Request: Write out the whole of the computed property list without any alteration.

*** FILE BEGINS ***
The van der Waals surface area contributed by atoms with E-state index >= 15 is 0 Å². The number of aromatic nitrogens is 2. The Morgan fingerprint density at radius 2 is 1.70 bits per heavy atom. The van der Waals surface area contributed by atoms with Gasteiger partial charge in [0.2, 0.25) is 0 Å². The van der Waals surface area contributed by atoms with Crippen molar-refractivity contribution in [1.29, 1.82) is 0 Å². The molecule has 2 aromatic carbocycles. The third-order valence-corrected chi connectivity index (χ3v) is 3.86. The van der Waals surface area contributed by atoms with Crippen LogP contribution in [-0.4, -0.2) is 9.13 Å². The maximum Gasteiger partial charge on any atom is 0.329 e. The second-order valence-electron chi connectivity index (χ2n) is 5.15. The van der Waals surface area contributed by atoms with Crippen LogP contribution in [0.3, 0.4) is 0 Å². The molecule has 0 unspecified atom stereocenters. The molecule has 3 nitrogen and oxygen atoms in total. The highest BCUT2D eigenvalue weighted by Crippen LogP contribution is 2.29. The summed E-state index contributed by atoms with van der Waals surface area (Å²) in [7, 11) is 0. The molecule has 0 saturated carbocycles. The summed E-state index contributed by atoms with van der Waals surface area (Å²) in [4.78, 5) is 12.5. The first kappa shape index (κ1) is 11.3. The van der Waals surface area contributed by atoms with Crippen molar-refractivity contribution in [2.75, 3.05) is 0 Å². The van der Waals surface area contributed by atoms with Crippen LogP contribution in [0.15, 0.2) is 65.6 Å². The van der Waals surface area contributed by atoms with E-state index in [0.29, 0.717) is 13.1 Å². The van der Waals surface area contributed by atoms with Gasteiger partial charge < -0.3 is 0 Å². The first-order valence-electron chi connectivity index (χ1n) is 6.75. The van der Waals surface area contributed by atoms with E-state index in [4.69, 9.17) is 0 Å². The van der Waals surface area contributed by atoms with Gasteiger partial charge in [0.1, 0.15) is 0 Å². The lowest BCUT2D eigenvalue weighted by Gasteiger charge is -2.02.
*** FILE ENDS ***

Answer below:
The van der Waals surface area contributed by atoms with E-state index >= 15 is 0 Å². The number of aromatic nitrogens is 2. The Morgan fingerprint density at radius 2 is 1.70 bits per heavy atom. The van der Waals surface area contributed by atoms with Gasteiger partial charge in [0.2, 0.25) is 0 Å². The van der Waals surface area contributed by atoms with Crippen molar-refractivity contribution in [1.29, 1.82) is 0 Å². The molecule has 2 aromatic carbocycles. The third-order valence-corrected chi connectivity index (χ3v) is 3.86. The van der Waals surface area contributed by atoms with Crippen LogP contribution in [-0.4, -0.2) is 9.13 Å². The maximum Gasteiger partial charge on any atom is 0.329 e. The second-order valence-electron chi connectivity index (χ2n) is 5.15. The van der Waals surface area contributed by atoms with Crippen LogP contribution in [0.3, 0.4) is 0 Å². The molecule has 0 unspecified atom stereocenters. The molecule has 3 nitrogen and oxygen atoms in total. The highest BCUT2D eigenvalue weighted by Crippen LogP contribution is 2.29. The summed E-state index contributed by atoms with van der Waals surface area (Å²) in [7, 11) is 0. The molecule has 0 saturated carbocycles. The summed E-state index contributed by atoms with van der Waals surface area (Å²) in [4.78, 5) is 12.5. The first kappa shape index (κ1) is 11.3. The van der Waals surface area contributed by atoms with Crippen molar-refractivity contribution in [2.75, 3.05) is 0 Å². The van der Waals surface area contributed by atoms with Crippen LogP contribution in [0.15, 0.2) is 65.6 Å². The van der Waals surface area contributed by atoms with E-state index in [0.29, 0.717) is 13.1 Å². The van der Waals surface area contributed by atoms with Gasteiger partial charge < -0.3 is 0 Å². The first-order valence-electron chi connectivity index (χ1n) is 6.75. The van der Waals surface area contributed by atoms with E-state index in [4.69, 9.17) is 0 Å². The van der Waals surface area contributed by atoms with Gasteiger partial charge in [0.1, 0.15) is 0 Å². The lowest BCUT2D eigenvalue weighted by Gasteiger charge is -2.02.